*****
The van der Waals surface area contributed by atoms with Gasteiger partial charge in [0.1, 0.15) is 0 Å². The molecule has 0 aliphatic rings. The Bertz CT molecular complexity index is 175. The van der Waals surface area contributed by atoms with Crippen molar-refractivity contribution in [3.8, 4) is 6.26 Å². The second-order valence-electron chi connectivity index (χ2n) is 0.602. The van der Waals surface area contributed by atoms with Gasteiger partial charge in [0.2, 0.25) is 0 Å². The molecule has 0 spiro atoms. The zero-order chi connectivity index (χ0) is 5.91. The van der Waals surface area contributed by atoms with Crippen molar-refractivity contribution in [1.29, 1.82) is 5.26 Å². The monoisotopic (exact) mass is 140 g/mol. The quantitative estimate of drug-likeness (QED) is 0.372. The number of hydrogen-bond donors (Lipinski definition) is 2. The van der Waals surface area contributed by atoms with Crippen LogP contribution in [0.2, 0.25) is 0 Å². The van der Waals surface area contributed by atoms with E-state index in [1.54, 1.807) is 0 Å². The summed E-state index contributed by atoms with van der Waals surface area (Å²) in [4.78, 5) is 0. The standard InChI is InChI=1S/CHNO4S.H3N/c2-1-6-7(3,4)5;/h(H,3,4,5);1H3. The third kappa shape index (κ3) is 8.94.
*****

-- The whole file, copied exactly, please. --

The van der Waals surface area contributed by atoms with Gasteiger partial charge in [0.1, 0.15) is 0 Å². The molecule has 0 aliphatic rings. The Bertz CT molecular complexity index is 175. The van der Waals surface area contributed by atoms with Crippen molar-refractivity contribution in [3.8, 4) is 6.26 Å². The second-order valence-electron chi connectivity index (χ2n) is 0.602. The van der Waals surface area contributed by atoms with Gasteiger partial charge in [0.2, 0.25) is 0 Å². The molecule has 0 spiro atoms. The zero-order chi connectivity index (χ0) is 5.91. The van der Waals surface area contributed by atoms with Crippen molar-refractivity contribution in [1.29, 1.82) is 5.26 Å². The monoisotopic (exact) mass is 140 g/mol. The quantitative estimate of drug-likeness (QED) is 0.372. The number of hydrogen-bond donors (Lipinski definition) is 2. The van der Waals surface area contributed by atoms with Crippen LogP contribution in [0.2, 0.25) is 0 Å². The van der Waals surface area contributed by atoms with E-state index in [1.54, 1.807) is 0 Å². The summed E-state index contributed by atoms with van der Waals surface area (Å²) in [4.78, 5) is 0. The standard InChI is InChI=1S/CHNO4S.H3N/c2-1-6-7(3,4)5;/h(H,3,4,5);1H3. The third kappa shape index (κ3) is 8.94.